Secondly, the HAE program is one of the department's Advanced Concept Technology Demonstration (ACTD) programs, and, as such, takes advantage of early user involvement in the program to ensure that user needs and desires are being addressed as a way of streamlining the downstream transition of the program into operational use. Our prime customer and user, the United States Atlantic Command (USACOM), is currently working closely with us and the service components to tailor requirements and develop a concept of operations, building upon related work done for the Predator UAV, for ultimately employing these systems in a variety of military roles.
In later phases of the program, these users will be directly involved in operational demonstration and evaluation of HAE UAV capabilities, will assess the overall utility to the warfighter and will provide critical input to production transition decisions to be made near the turn of the century.
Thirdly, DARPA is executing the current phase of the program using Section 845 Agreements Authority. This allows tremendous flexibility in how we develop and acquire these systems and provides the mechanism for ensuring that we can achieve our $10 million UFP goal.
Finally, we are executing the current phase of the program within an integrated product development (IPD) environment. This has created a unique atmosphere between the government and industry that promotes teamwork and trust and provides complete visibility into program progress.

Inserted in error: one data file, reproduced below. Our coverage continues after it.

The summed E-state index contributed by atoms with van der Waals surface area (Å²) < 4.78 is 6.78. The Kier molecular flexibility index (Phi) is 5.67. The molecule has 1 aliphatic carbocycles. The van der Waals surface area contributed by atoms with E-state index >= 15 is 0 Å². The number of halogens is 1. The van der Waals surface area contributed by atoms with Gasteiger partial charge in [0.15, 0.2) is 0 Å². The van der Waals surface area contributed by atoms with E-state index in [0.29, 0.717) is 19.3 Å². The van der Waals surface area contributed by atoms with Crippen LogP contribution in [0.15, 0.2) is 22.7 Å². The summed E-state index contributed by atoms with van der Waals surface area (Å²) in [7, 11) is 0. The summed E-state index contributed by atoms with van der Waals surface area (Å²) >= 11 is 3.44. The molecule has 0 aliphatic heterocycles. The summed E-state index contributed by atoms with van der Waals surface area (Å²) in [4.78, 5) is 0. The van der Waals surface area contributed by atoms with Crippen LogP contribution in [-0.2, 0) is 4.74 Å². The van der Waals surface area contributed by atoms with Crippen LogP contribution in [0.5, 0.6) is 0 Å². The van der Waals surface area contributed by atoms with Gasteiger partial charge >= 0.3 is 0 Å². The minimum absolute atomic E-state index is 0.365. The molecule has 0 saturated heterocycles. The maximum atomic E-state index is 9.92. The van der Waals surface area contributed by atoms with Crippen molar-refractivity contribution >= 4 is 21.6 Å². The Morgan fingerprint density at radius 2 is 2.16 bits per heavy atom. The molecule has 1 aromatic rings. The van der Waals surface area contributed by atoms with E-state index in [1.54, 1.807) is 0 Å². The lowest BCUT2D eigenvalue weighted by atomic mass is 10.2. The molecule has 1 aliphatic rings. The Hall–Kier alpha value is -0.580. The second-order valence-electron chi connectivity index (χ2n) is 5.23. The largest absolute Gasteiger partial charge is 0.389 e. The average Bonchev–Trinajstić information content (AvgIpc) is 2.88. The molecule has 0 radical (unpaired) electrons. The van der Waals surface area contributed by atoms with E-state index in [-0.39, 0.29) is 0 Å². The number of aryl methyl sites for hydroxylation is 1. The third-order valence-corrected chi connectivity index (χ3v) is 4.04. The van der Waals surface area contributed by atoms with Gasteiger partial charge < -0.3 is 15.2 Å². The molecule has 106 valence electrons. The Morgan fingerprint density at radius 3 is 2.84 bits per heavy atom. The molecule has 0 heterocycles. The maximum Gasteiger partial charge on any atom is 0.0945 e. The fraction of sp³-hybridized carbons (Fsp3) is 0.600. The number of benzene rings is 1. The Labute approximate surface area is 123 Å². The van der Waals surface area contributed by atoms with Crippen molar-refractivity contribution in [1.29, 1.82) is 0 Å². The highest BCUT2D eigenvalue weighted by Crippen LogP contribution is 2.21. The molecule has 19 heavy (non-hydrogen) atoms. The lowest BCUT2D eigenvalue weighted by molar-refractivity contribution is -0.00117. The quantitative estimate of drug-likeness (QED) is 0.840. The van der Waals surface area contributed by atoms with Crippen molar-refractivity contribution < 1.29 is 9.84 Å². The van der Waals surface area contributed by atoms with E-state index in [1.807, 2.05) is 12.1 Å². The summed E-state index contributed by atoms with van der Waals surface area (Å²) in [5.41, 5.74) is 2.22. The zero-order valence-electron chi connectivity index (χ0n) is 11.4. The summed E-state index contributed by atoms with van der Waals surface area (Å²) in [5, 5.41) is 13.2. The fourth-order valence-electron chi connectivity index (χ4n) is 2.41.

Both the Global Hawk and DarkStar developments are in Phase II of a four-phase program. Phase I was the concept definition phase and resulted in the selection of our current contractor teams.
Phase II, the current phase, is focused on developing, fabricating and flight testing both systems. The flight testing will include both airworthiness and payload performance testing, as well as some limited field demonstrations. During Phase II, two Global Hawk, four DarkStar vehicles and one common ground station will be built and tested. This phase is currently expected to run through September 1998.
Phase III focuses on operational demonstration and user evaluation of the two systems through field demonstrations and military exercises. During this phase, additional air vehicles and common ground stations will be fabricated in numbers to be determined. Phase III will run through September 2000. The completion of Phase III will be followed by a decision whether to enter into full production in Phase IV.